Never thought we’d be trapped in a time loop like Andy Samberg’s character when when this prescient, fun film premiered at Sundance.
Harold Ramis’ work in 1993 certainly stands the test of time and still holds it’s place against other attempts at using the time loop device. A couple of examples include action films like Tom Cruise’s Edge of Tomorrow (2014) or Source Code (2011) and even a slasher flick, Happy Death Day (2017).
The inevitable comparison to Groundhog Day is apt, but Director Max Barbakow gives a darker edge to Samberg’s nihilist, slacker. He’s the forlorn Plus 1 of his incredibly dense girlfriend and bridesmaid, Misty (Meredith Hagner) at a posh wedding in, yep, Palm Springs.
In this iteration Barbakow and writer Andy Siara start with Nyles already stuck living the hated wedding day. As opposed to Groundhog Day’s Phil (Bill Murray), no amount of good deeds, hook-ups or alcohol can get this day off repeat. And he’s tried them all. He’s neither in heaven or hell, just at an eternal so-so party. Where Bill Murray didn’t give in and kept looking for a way out, Andy Samber gives himself over to the loop and finds a degree of comfort in never having to worry about a job, or money, or relationships.
At the outset, only one other person is aware of Nyles’ plight and that’s the outrageous Roy (J.K. Simmons) who is also stuck and blames Nyles. Roy turns up regularly to murder him, usually with a bow and arrow, but Nyles never succumbs. He just wakes up in the same hotel bed having to begin the day all over again.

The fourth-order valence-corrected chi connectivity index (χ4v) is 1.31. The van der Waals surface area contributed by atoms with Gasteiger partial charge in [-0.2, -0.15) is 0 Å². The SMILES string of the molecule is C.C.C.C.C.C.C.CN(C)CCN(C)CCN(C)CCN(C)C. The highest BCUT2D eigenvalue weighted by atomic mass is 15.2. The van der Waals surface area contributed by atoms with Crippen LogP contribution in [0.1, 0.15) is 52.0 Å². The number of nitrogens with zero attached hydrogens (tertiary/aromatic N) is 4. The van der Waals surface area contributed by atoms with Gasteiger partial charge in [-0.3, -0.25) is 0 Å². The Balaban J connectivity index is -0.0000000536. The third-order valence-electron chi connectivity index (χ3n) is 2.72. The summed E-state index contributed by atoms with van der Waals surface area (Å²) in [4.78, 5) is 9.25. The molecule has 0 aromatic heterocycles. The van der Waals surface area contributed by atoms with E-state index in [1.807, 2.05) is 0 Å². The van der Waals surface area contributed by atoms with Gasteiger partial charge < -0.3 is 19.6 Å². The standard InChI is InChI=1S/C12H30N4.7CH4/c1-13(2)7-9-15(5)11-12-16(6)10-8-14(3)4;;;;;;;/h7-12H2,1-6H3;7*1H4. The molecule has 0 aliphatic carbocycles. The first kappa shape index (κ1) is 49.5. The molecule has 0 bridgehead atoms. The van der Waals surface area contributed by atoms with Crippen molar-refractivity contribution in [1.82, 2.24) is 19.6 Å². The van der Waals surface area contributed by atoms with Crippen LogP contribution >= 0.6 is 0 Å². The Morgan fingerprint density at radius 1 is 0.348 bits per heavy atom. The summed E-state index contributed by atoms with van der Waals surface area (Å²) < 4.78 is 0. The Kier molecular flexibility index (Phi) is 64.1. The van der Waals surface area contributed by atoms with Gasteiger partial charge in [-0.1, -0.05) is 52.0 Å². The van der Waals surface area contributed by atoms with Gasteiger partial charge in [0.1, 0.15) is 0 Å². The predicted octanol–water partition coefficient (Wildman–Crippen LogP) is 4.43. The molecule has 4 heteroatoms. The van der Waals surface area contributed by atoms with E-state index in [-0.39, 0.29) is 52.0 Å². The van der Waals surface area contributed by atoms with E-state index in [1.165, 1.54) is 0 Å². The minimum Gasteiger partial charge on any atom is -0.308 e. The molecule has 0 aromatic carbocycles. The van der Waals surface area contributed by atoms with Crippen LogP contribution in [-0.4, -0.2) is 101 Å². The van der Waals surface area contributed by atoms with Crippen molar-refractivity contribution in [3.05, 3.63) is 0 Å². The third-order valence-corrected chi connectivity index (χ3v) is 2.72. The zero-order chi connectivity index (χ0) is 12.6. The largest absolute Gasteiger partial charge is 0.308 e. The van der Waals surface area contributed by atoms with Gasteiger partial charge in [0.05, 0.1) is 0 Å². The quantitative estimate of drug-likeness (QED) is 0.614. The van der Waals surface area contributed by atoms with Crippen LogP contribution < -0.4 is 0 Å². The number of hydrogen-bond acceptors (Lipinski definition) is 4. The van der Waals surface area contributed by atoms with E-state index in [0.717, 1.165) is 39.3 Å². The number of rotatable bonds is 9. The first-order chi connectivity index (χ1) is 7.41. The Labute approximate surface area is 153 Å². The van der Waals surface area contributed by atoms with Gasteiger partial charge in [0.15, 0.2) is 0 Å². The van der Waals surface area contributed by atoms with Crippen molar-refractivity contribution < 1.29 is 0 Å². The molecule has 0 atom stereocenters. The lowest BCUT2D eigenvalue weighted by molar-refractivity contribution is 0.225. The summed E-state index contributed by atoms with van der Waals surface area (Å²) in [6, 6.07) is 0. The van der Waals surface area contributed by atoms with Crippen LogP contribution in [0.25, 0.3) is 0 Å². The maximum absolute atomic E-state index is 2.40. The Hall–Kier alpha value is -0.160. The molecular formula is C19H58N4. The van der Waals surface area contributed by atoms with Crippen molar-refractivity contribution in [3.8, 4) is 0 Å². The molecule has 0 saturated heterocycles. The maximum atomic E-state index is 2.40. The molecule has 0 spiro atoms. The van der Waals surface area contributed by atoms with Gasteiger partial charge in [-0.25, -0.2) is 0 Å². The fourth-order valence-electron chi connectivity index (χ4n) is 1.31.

Until Sarah. Sarah (Cristin Milioti – The Wolf of Wall Street) is the sister of the bride and maid-of-honor. Weird Nyles has captured her attention. She’s curious and follows him as he walks into a mysterious, glowing cave. In spite of his warnings, she gets zapped by whatever is going on in there and gets stuck in the same time loop. The cave device is one aspect of the script that feels a bit too convenient.
Cristin Milioti turns in a winning performance, alternately both over-the-top and thoughtful. Her weary, wide eyes tell so much about what’s boiling underneath. As the black sheep of the family, she already has a connection to Nyles. Both have dark attitudes and an over-reliance on booze. Taking her under his wing, Nyles and Sarah team up and he schools her that “Your best bet is just to learn how to suffer existence.” In their case, suffering existence means to just give in to what’s inevitable by going rogue.
They create a never-ending party together, doing anything and everything they ever wanted, no matter how crazy or how it affects others. They speed down highways, steal airplanes, take over a family’s house and pool, even invade dive bars to show off their dance moves and always with a beer in hand. There are a few reveals that wreak more family havoc which, because of the time loop, they can’t escape.
Barbakow and Milioti allow her character to percolate and bloom into the kind of caring person Sarah always wanted to be. With the help of Samberg, Milioti as Sarah, is able to acknowledge love and still be able to let go. This creates a moment that is full of sweet pathos that lifts this movie beyond a simple rom-com with sci-fi overtones. For all of us who feel a kinship with this couple living their days over and over again, Palm Springs might be a good one to see over again, too.
Hulu 87 Minutes R
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